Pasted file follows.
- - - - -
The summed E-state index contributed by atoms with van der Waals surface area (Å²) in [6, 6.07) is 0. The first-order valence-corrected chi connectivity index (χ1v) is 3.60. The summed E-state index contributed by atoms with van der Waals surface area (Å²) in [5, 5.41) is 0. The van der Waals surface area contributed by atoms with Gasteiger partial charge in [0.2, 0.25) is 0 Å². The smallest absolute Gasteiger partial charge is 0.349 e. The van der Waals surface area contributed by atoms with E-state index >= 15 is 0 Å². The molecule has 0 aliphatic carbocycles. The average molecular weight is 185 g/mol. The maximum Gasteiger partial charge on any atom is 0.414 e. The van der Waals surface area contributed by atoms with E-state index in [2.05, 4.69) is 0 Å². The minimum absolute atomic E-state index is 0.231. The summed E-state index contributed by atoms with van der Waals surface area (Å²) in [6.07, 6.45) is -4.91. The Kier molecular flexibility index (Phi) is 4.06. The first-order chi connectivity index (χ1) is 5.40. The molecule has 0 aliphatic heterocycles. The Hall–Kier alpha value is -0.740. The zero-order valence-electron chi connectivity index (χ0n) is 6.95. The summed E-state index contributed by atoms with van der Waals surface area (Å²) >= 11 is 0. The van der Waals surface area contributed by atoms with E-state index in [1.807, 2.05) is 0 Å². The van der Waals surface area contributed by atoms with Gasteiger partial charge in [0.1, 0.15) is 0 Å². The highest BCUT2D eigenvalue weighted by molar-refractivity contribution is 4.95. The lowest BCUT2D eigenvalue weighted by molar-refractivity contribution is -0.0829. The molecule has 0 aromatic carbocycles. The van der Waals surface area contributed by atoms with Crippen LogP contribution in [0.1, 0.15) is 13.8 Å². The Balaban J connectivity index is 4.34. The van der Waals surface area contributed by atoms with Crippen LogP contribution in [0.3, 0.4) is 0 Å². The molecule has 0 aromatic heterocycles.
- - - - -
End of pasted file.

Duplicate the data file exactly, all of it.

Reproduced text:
The summed E-state index contributed by atoms with van der Waals surface area (Å²) in [6, 6.07) is 0. The first-order valence-corrected chi connectivity index (χ1v) is 3.60. The summed E-state index contributed by atoms with van der Waals surface area (Å²) in [5, 5.41) is 0. The van der Waals surface area contributed by atoms with Gasteiger partial charge in [0.2, 0.25) is 0 Å². The smallest absolute Gasteiger partial charge is 0.349 e. The van der Waals surface area contributed by atoms with E-state index >= 15 is 0 Å². The molecule has 0 aliphatic carbocycles. The average molecular weight is 185 g/mol. The maximum Gasteiger partial charge on any atom is 0.414 e. The van der Waals surface area contributed by atoms with E-state index in [2.05, 4.69) is 0 Å². The minimum absolute atomic E-state index is 0.231. The summed E-state index contributed by atoms with van der Waals surface area (Å²) in [6.07, 6.45) is -4.91. The Kier molecular flexibility index (Phi) is 4.06. The first-order chi connectivity index (χ1) is 5.40. The molecule has 0 aliphatic heterocycles. The Hall–Kier alpha value is -0.740. The zero-order valence-electron chi connectivity index (χ0n) is 6.95. The summed E-state index contributed by atoms with van der Waals surface area (Å²) >= 11 is 0. The van der Waals surface area contributed by atoms with E-state index in [1.807, 2.05) is 0 Å². The van der Waals surface area contributed by atoms with Gasteiger partial charge in [0.1, 0.15) is 0 Å². The highest BCUT2D eigenvalue weighted by molar-refractivity contribution is 4.95. The lowest BCUT2D eigenvalue weighted by molar-refractivity contribution is -0.0829. The molecule has 0 aromatic carbocycles. The van der Waals surface area contributed by atoms with Crippen LogP contribution in [0.1, 0.15) is 13.8 Å². The Balaban J connectivity index is 4.34. The van der Waals surface area contributed by atoms with Crippen LogP contribution in [0.3, 0.4) is 0 Å². The molecule has 0 aromatic heterocycles.